L’animale (translates, unsurprisingly, as The Animal)
Director: Katharina Mückstein
Writer: Katharina Mückstein
Cast: Sophie Stockinger, Kathrin Resetarits, Dominik Warta, Julia Franz Richter, Jack Hofer, Dominic Marcus Singer, Simon Morzé, Stefan Pohl
Seen on: 17.3.2018
Mati (Sophie Stockinger) loves nothing more than to ride around on dirt bikes with her (male) friends, above all Sebastian (Jack Hofer). They are loud and brash and cause trouble in the area. But shortly before her final exam in school, Mati is thrown for quite a loop when Sebastian confesses that he is in love with her and Mati meets the older Carla (Julia Franz Richter) who she is drawn to. Both of these things threaten Mati’s standing with her guy friends and force her to make decisions.
I really liked L’animale, even though it gets a little too on the nose with its parallels and metaphors at times. But it’s a strong, emotional, well-made and queer coming-of-age film – and there can never be enough of those.
L’animale does many things very right. There is the slow, careful approach to Mati’s sexual orientation that leaves her enough room to figure things out for herself. And even if the ending isn’t entirely happily romantic, there is room for it. Mati’s figuring out is mirrored by her father’s (Dominik Warta) own questioning when he feels drawn to a male co-worker. And even though I liked how the film handled that subplot, that parallel was a little much for me – I think I would have preferred it if the film had stuck with Mati or had the father questioning something other than his sexual orientation.
Especially it isn’t the only time that the film feels a little heavy-handed (the bird being another example), although at other times it remains overly vague. Since it’s otherwise so clear and sensitive in its observations, those moments become more jarring than they would have been in a film of lesser quality.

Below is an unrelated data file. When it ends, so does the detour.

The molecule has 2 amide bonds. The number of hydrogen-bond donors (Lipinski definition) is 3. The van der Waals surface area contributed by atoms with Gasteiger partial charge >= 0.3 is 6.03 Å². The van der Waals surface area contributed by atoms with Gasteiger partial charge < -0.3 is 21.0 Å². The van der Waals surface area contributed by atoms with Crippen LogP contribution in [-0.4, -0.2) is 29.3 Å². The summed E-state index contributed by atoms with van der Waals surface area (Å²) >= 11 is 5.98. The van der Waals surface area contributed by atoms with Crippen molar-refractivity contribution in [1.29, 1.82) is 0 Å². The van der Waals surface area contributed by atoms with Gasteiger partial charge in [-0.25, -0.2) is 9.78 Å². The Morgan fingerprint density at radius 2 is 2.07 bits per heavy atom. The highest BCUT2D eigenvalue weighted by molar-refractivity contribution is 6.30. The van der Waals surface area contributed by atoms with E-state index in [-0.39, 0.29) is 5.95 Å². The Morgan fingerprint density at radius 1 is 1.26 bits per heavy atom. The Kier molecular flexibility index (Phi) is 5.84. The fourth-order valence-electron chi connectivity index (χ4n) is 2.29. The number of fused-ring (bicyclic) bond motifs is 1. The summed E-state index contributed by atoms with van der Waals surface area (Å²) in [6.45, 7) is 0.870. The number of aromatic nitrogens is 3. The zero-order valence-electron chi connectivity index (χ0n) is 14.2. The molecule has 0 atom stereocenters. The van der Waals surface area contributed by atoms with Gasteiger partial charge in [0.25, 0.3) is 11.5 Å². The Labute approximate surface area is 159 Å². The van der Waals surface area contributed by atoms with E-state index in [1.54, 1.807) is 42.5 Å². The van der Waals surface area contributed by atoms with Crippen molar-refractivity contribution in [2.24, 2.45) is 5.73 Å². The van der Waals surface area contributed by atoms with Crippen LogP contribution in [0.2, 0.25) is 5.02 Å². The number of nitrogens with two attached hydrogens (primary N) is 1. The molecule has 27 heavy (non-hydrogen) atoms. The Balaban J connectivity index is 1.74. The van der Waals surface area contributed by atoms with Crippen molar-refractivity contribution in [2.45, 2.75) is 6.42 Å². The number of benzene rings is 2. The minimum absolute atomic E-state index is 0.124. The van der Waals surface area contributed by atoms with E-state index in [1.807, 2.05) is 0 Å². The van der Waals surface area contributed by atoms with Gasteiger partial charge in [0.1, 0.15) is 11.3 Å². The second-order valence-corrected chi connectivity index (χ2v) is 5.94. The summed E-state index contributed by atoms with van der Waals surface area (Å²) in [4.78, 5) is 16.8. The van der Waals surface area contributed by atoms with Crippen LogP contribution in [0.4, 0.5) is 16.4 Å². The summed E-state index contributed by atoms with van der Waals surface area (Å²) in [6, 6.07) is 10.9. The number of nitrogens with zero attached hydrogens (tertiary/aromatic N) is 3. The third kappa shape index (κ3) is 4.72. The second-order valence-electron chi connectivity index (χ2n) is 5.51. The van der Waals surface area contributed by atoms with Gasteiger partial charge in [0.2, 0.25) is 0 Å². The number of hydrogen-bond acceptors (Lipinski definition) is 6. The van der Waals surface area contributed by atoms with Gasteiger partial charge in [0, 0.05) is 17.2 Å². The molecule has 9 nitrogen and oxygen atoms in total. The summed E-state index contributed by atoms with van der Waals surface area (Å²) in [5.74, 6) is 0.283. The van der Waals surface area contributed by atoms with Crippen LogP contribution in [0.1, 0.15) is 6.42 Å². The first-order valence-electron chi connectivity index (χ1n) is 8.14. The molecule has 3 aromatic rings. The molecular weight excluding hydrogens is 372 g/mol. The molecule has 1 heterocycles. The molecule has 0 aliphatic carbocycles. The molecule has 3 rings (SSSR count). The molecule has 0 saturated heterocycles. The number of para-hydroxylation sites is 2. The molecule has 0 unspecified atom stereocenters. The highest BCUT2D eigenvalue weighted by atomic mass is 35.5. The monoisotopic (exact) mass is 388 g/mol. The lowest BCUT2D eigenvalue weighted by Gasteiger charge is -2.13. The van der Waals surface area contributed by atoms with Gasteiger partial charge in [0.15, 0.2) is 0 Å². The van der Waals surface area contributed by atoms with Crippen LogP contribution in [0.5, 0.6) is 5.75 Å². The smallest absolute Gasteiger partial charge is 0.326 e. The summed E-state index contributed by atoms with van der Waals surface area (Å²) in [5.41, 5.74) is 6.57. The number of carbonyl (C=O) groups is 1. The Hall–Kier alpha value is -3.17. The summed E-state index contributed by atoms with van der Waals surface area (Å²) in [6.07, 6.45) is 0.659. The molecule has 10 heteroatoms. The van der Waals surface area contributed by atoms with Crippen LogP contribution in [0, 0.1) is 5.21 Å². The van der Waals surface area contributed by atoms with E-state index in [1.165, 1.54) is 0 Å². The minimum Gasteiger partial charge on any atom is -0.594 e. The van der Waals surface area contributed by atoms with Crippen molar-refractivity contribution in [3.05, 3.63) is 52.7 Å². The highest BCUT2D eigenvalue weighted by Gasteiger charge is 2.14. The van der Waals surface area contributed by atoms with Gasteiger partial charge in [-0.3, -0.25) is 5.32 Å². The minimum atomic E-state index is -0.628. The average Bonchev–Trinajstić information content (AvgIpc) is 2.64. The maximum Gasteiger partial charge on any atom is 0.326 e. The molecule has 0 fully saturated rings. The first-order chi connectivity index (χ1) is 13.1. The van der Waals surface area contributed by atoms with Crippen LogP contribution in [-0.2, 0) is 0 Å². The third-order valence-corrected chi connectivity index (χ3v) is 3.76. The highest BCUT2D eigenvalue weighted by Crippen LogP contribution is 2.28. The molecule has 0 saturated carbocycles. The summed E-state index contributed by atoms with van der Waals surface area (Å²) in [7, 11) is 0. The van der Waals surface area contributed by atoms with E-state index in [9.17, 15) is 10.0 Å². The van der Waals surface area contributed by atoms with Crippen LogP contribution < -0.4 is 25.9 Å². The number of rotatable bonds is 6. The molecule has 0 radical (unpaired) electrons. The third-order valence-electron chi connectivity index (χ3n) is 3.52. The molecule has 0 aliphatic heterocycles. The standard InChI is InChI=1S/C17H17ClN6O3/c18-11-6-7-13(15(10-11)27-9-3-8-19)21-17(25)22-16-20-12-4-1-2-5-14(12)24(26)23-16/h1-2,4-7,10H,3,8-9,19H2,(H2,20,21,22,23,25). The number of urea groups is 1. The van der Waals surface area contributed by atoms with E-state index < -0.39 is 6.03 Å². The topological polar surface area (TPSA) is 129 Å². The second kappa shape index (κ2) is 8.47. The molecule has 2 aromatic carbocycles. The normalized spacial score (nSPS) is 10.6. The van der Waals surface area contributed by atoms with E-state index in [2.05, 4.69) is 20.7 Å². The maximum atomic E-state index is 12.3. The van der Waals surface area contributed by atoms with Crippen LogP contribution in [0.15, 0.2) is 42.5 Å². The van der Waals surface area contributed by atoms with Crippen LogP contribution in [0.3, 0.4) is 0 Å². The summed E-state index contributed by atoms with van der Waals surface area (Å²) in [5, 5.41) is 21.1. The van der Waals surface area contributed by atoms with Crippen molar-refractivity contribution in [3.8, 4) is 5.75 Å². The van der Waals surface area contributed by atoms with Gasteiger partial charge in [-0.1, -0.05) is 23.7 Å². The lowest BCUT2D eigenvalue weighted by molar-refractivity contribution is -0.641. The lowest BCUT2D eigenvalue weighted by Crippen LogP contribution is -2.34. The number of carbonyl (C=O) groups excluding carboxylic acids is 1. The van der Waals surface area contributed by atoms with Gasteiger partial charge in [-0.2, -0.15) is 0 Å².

Because, don’t get me wrong, this is a really good film. It has many things to say and I could take away a lot from it. It has a great cast – Stockinger is amazing, but Hofer and Richter impressed me, too. And it is shot beautifully.
The only thing that I thought was really a mistake was that the Italian song “L’animale” that is obviously so important to the film that it doesn’t just gives it its title, but that the characters in the film actually get to sing it in a sequence that steps out of the narrative – that song didn’t get any subtitles, at least not in the screening I saw. And when a song is so important that you put the lyrics into your characters’ mouths, there really should be subtitles. Especially when the song is in a different language from the rest of the film.
But that is just a formality in a film that I found utterly engrossing otherwise. I was involved in the story and the characters from beginning to end and very glad to have seen it.